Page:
Having a strong social support network is crucial for our wellbeing. Spending time with our people is important for our own personal happiness. Oxytocin is released in our bodies from long-term loving relationships and optimism and resilience stems from connectivity and having strong familial and friendly bonds.
A friend is “a person with whom one has a consistent bond of mutual affection”. The problem with modern society is that many of us want lots of “friends”. Having a large group of friends allows us to appear to be cool or to look popular. This has led to a lot of us developing and sustaining mediocre relationships with people with whom we do not have any consistent bond of mutual affection. These people are not our friends.
The solution to this problem is to shift our focus from quantity of friendships, to the quality of our friendships.
We should try to cultivate friendships with happy, positive, inspiring people who bring out the best in us, not the stress in us. We should try to find people who push and challenge us; who respect us for who we are and truly want the best for us. We should radiate toward people who lift us up and make us feel happy; people who make us laugh and smile; people who make us feel good about ourselves.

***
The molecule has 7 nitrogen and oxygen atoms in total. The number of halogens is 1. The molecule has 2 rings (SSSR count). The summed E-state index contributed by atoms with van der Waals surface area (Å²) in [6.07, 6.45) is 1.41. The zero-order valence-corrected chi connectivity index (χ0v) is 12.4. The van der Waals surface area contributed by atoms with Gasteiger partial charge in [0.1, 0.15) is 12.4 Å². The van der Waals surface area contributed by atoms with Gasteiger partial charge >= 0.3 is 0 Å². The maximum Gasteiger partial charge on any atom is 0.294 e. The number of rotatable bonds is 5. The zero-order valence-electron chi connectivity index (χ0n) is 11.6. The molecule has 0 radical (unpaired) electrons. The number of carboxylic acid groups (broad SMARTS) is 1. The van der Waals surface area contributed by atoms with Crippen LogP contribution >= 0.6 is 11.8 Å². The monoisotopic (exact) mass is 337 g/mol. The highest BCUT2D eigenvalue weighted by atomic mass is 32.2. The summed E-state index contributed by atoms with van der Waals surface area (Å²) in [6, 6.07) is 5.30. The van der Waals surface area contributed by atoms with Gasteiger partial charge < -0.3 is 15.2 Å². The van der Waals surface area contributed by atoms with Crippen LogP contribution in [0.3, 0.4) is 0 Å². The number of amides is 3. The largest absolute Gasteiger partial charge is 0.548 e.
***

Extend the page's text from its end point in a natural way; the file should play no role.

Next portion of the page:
We should surround ourselves with people who love us during our hard times (when we may not be particularly lovable) and celebrate with us during our good times (when we might feel on top of the world!).
The company we keep is a reflection of how we feel about ourselves. Having self-respect is surrounding ourselves with people who show us respect.
Once we have formed a supportive community around us, it is now our responsibility to nurture these relationships. We can do this by making sure our people feel seen, heard and appreciated. It is our duty to listen to our people and to show genuine interest in their lives. We should remember names, dates of birth and important facts about our people. We should smile and try to bring them positivity and inspiration.
We should make our people feel important, because they are important. They are our people.